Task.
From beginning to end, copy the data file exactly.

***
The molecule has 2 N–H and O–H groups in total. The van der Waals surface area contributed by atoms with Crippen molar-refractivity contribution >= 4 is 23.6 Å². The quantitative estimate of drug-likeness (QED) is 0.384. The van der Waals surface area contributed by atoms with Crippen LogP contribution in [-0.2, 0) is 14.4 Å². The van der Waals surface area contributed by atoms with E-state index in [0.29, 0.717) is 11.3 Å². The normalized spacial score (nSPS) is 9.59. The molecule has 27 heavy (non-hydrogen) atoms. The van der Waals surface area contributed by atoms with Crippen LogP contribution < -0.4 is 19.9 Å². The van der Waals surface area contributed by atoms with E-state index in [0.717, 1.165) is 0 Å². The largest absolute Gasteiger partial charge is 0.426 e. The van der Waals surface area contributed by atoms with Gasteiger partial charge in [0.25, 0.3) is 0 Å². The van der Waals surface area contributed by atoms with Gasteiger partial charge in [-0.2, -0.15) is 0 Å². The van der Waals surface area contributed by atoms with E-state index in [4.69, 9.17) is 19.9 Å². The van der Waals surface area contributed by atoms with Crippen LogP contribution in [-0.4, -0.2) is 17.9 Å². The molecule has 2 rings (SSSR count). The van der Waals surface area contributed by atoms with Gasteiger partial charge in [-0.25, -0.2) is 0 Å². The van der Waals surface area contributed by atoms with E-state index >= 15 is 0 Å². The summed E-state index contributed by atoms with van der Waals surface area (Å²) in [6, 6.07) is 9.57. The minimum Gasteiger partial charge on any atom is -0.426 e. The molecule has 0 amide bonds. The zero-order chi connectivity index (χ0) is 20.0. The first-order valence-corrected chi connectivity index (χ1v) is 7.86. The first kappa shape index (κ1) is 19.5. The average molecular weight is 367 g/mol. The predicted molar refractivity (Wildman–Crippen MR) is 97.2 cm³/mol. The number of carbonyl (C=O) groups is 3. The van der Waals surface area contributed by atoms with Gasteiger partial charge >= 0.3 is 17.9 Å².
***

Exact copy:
The molecule has 2 N–H and O–H groups in total. The van der Waals surface area contributed by atoms with Crippen molar-refractivity contribution >= 4 is 23.6 Å². The quantitative estimate of drug-likeness (QED) is 0.384. The van der Waals surface area contributed by atoms with Crippen LogP contribution in [-0.2, 0) is 14.4 Å². The van der Waals surface area contributed by atoms with E-state index in [0.29, 0.717) is 11.3 Å². The normalized spacial score (nSPS) is 9.59. The molecule has 27 heavy (non-hydrogen) atoms. The van der Waals surface area contributed by atoms with Crippen LogP contribution < -0.4 is 19.9 Å². The van der Waals surface area contributed by atoms with E-state index in [0.717, 1.165) is 0 Å². The largest absolute Gasteiger partial charge is 0.426 e. The van der Waals surface area contributed by atoms with Gasteiger partial charge in [0.25, 0.3) is 0 Å². The van der Waals surface area contributed by atoms with Gasteiger partial charge in [-0.2, -0.15) is 0 Å². The van der Waals surface area contributed by atoms with E-state index in [4.69, 9.17) is 19.9 Å². The van der Waals surface area contributed by atoms with Crippen LogP contribution in [-0.4, -0.2) is 17.9 Å². The molecule has 2 rings (SSSR count). The van der Waals surface area contributed by atoms with Gasteiger partial charge in [-0.25, -0.2) is 0 Å². The van der Waals surface area contributed by atoms with E-state index >= 15 is 0 Å². The summed E-state index contributed by atoms with van der Waals surface area (Å²) in [6, 6.07) is 9.57. The minimum Gasteiger partial charge on any atom is -0.426 e. The molecule has 0 amide bonds. The zero-order chi connectivity index (χ0) is 20.0. The first-order valence-corrected chi connectivity index (χ1v) is 7.86. The first kappa shape index (κ1) is 19.5. The average molecular weight is 367 g/mol. The predicted molar refractivity (Wildman–Crippen MR) is 97.2 cm³/mol. The number of carbonyl (C=O) groups is 3. The van der Waals surface area contributed by atoms with Gasteiger partial charge >= 0.3 is 17.9 Å².